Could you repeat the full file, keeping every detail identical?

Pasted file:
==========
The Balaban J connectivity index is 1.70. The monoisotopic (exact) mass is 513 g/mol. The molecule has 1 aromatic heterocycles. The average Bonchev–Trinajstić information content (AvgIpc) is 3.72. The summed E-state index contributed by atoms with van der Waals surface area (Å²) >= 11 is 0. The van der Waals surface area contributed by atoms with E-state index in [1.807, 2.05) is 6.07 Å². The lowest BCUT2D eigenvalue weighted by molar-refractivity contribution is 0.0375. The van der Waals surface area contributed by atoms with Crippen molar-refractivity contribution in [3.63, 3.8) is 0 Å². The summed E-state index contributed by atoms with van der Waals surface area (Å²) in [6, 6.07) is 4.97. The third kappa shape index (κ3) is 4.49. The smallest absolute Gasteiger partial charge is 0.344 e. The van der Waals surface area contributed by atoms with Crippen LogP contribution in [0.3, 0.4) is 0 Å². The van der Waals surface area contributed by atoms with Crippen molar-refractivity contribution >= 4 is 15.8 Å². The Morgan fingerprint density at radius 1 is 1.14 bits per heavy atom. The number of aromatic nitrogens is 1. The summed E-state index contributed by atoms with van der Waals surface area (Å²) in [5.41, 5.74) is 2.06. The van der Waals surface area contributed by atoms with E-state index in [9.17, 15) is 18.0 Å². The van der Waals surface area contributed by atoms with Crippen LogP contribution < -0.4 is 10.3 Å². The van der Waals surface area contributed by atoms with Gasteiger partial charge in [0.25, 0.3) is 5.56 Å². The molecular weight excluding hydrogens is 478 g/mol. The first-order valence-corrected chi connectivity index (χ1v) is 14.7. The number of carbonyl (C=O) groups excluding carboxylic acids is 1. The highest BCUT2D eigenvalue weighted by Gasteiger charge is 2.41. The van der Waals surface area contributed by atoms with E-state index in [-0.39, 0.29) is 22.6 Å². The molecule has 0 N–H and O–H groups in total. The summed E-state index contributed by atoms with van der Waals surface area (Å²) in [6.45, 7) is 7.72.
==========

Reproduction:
The Balaban J connectivity index is 1.70. The monoisotopic (exact) mass is 513 g/mol. The molecule has 1 aromatic heterocycles. The average Bonchev–Trinajstić information content (AvgIpc) is 3.72. The summed E-state index contributed by atoms with van der Waals surface area (Å²) >= 11 is 0. The van der Waals surface area contributed by atoms with E-state index in [1.807, 2.05) is 6.07 Å². The lowest BCUT2D eigenvalue weighted by molar-refractivity contribution is 0.0375. The van der Waals surface area contributed by atoms with Crippen molar-refractivity contribution in [3.63, 3.8) is 0 Å². The summed E-state index contributed by atoms with van der Waals surface area (Å²) in [6, 6.07) is 4.97. The third kappa shape index (κ3) is 4.49. The smallest absolute Gasteiger partial charge is 0.344 e. The van der Waals surface area contributed by atoms with Crippen LogP contribution in [0.3, 0.4) is 0 Å². The van der Waals surface area contributed by atoms with Crippen molar-refractivity contribution >= 4 is 15.8 Å². The Morgan fingerprint density at radius 1 is 1.14 bits per heavy atom. The number of aromatic nitrogens is 1. The summed E-state index contributed by atoms with van der Waals surface area (Å²) in [5.41, 5.74) is 2.06. The van der Waals surface area contributed by atoms with E-state index in [9.17, 15) is 18.0 Å². The van der Waals surface area contributed by atoms with Crippen LogP contribution < -0.4 is 10.3 Å². The van der Waals surface area contributed by atoms with Gasteiger partial charge in [0.25, 0.3) is 5.56 Å². The molecular weight excluding hydrogens is 478 g/mol. The first-order valence-corrected chi connectivity index (χ1v) is 14.7. The number of carbonyl (C=O) groups excluding carboxylic acids is 1. The highest BCUT2D eigenvalue weighted by Gasteiger charge is 2.41. The van der Waals surface area contributed by atoms with E-state index in [-0.39, 0.29) is 22.6 Å². The molecule has 0 N–H and O–H groups in total. The summed E-state index contributed by atoms with van der Waals surface area (Å²) in [6.45, 7) is 7.72.